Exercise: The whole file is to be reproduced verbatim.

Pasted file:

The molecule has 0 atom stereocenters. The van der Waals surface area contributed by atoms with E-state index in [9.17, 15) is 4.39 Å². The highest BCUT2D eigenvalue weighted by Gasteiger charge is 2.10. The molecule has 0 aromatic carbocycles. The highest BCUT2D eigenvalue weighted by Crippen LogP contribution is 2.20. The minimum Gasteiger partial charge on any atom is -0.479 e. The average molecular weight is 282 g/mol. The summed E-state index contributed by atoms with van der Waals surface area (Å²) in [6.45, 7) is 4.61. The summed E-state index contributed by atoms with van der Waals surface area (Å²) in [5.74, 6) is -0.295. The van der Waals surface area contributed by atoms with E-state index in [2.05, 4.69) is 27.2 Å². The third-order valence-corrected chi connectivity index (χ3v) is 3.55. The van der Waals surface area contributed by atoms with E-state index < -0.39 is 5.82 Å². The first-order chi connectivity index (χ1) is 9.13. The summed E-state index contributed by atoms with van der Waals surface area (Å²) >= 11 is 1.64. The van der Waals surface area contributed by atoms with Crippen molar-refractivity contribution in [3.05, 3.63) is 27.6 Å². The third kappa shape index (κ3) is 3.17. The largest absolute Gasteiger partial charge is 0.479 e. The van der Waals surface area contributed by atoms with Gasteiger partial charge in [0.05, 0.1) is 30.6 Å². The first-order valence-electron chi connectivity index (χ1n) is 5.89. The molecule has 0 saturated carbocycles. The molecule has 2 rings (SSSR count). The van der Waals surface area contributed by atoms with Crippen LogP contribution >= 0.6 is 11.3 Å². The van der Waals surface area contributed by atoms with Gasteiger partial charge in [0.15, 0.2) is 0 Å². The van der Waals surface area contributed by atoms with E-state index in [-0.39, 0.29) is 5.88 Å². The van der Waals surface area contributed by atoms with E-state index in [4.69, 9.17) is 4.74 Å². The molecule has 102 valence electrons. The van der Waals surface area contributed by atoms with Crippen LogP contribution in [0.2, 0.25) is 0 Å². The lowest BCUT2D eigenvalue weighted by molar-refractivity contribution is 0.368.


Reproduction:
The molecule has 0 atom stereocenters. The van der Waals surface area contributed by atoms with E-state index in [9.17, 15) is 4.39 Å². The highest BCUT2D eigenvalue weighted by Gasteiger charge is 2.10. The molecule has 0 aromatic carbocycles. The highest BCUT2D eigenvalue weighted by Crippen LogP contribution is 2.20. The minimum Gasteiger partial charge on any atom is -0.479 e. The average molecular weight is 282 g/mol. The summed E-state index contributed by atoms with van der Waals surface area (Å²) in [6.45, 7) is 4.61. The summed E-state index contributed by atoms with van der Waals surface area (Å²) in [5.74, 6) is -0.295. The van der Waals surface area contributed by atoms with E-state index in [2.05, 4.69) is 27.2 Å². The third-order valence-corrected chi connectivity index (χ3v) is 3.55. The van der Waals surface area contributed by atoms with E-state index < -0.39 is 5.82 Å². The first-order chi connectivity index (χ1) is 9.13. The summed E-state index contributed by atoms with van der Waals surface area (Å²) >= 11 is 1.64. The van der Waals surface area contributed by atoms with Crippen molar-refractivity contribution in [3.05, 3.63) is 27.6 Å². The third kappa shape index (κ3) is 3.17. The largest absolute Gasteiger partial charge is 0.479 e. The van der Waals surface area contributed by atoms with Gasteiger partial charge in [0.05, 0.1) is 30.6 Å². The first-order valence-electron chi connectivity index (χ1n) is 5.89. The molecule has 0 saturated carbocycles. The molecule has 2 rings (SSSR count). The van der Waals surface area contributed by atoms with Crippen LogP contribution >= 0.6 is 11.3 Å². The van der Waals surface area contributed by atoms with Gasteiger partial charge in [0.15, 0.2) is 0 Å². The van der Waals surface area contributed by atoms with E-state index in [-0.39, 0.29) is 5.88 Å². The van der Waals surface area contributed by atoms with E-state index in [4.69, 9.17) is 4.74 Å². The molecule has 102 valence electrons. The van der Waals surface area contributed by atoms with Crippen LogP contribution in [0.2, 0.25) is 0 Å². The lowest BCUT2D eigenvalue weighted by molar-refractivity contribution is 0.368.